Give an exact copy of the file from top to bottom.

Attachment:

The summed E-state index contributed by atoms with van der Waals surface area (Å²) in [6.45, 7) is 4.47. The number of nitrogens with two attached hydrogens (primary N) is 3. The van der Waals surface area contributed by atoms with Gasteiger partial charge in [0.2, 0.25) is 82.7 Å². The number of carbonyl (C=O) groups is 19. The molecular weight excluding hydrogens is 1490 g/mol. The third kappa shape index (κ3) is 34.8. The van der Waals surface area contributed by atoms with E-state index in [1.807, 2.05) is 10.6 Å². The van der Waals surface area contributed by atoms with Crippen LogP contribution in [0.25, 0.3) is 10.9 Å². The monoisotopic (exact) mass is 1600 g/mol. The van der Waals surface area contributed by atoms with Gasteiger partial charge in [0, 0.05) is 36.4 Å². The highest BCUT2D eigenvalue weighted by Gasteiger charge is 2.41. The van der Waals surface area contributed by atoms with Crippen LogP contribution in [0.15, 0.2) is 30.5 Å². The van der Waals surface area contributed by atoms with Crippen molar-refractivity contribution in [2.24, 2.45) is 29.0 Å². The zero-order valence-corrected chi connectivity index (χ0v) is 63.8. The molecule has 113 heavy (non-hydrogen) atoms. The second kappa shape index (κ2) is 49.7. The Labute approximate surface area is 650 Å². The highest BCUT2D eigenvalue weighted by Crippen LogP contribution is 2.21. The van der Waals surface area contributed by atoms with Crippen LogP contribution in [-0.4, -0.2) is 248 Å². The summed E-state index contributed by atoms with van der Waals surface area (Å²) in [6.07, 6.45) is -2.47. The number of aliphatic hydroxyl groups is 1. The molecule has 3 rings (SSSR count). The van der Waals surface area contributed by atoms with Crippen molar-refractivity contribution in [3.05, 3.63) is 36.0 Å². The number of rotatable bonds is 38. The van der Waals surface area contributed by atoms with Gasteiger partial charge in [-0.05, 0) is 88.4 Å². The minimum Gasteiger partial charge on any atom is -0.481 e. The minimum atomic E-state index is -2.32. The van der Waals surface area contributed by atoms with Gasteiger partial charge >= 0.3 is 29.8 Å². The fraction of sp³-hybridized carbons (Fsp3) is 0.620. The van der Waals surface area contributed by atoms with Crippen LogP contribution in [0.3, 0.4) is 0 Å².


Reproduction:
The summed E-state index contributed by atoms with van der Waals surface area (Å²) in [6.45, 7) is 4.47. The number of nitrogens with two attached hydrogens (primary N) is 3. The van der Waals surface area contributed by atoms with Gasteiger partial charge in [0.2, 0.25) is 82.7 Å². The number of carbonyl (C=O) groups is 19. The molecular weight excluding hydrogens is 1490 g/mol. The third kappa shape index (κ3) is 34.8. The van der Waals surface area contributed by atoms with E-state index in [1.807, 2.05) is 10.6 Å². The van der Waals surface area contributed by atoms with Crippen LogP contribution in [0.25, 0.3) is 10.9 Å². The monoisotopic (exact) mass is 1600 g/mol. The van der Waals surface area contributed by atoms with Gasteiger partial charge in [0, 0.05) is 36.4 Å². The highest BCUT2D eigenvalue weighted by Gasteiger charge is 2.41. The van der Waals surface area contributed by atoms with Crippen LogP contribution in [0.15, 0.2) is 30.5 Å². The van der Waals surface area contributed by atoms with Crippen molar-refractivity contribution in [2.24, 2.45) is 29.0 Å². The zero-order valence-corrected chi connectivity index (χ0v) is 63.8. The molecule has 113 heavy (non-hydrogen) atoms. The second kappa shape index (κ2) is 49.7. The Labute approximate surface area is 650 Å². The highest BCUT2D eigenvalue weighted by Crippen LogP contribution is 2.21. The van der Waals surface area contributed by atoms with Crippen LogP contribution in [-0.4, -0.2) is 248 Å². The summed E-state index contributed by atoms with van der Waals surface area (Å²) in [6.07, 6.45) is -2.47. The number of aliphatic hydroxyl groups is 1. The molecule has 3 rings (SSSR count). The van der Waals surface area contributed by atoms with Crippen molar-refractivity contribution in [3.05, 3.63) is 36.0 Å². The number of rotatable bonds is 38. The van der Waals surface area contributed by atoms with Gasteiger partial charge in [-0.05, 0) is 88.4 Å². The minimum Gasteiger partial charge on any atom is -0.481 e. The minimum atomic E-state index is -2.32. The van der Waals surface area contributed by atoms with Gasteiger partial charge >= 0.3 is 29.8 Å². The fraction of sp³-hybridized carbons (Fsp3) is 0.620. The van der Waals surface area contributed by atoms with Crippen LogP contribution in [0.3, 0.4) is 0 Å².